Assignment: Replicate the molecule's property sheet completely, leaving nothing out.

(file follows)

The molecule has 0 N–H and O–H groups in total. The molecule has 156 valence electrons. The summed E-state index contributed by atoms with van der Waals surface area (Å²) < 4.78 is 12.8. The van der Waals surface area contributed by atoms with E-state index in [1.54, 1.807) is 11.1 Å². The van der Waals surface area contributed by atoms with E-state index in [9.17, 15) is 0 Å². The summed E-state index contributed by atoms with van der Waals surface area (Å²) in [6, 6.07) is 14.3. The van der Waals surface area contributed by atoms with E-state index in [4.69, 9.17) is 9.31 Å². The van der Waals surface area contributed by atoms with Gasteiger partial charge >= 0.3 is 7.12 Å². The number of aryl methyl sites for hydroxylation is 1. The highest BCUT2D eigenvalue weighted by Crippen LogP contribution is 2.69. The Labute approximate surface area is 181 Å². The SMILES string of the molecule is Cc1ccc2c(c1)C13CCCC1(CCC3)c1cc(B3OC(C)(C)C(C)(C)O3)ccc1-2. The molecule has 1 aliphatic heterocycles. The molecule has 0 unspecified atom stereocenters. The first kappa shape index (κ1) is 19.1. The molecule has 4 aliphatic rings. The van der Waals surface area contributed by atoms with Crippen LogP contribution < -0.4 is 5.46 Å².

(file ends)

The molecule has 0 N–H and O–H groups in total. The molecule has 156 valence electrons. The summed E-state index contributed by atoms with van der Waals surface area (Å²) < 4.78 is 12.8. The van der Waals surface area contributed by atoms with E-state index in [1.54, 1.807) is 11.1 Å². The van der Waals surface area contributed by atoms with E-state index in [9.17, 15) is 0 Å². The summed E-state index contributed by atoms with van der Waals surface area (Å²) in [6, 6.07) is 14.3. The van der Waals surface area contributed by atoms with E-state index in [4.69, 9.17) is 9.31 Å². The van der Waals surface area contributed by atoms with Gasteiger partial charge >= 0.3 is 7.12 Å². The number of aryl methyl sites for hydroxylation is 1. The highest BCUT2D eigenvalue weighted by Crippen LogP contribution is 2.69. The Labute approximate surface area is 181 Å². The SMILES string of the molecule is Cc1ccc2c(c1)C13CCCC1(CCC3)c1cc(B3OC(C)(C)C(C)(C)O3)ccc1-2. The molecule has 1 aliphatic heterocycles. The molecule has 0 unspecified atom stereocenters. The first kappa shape index (κ1) is 19.1. The molecule has 4 aliphatic rings. The van der Waals surface area contributed by atoms with Crippen LogP contribution < -0.4 is 5.46 Å².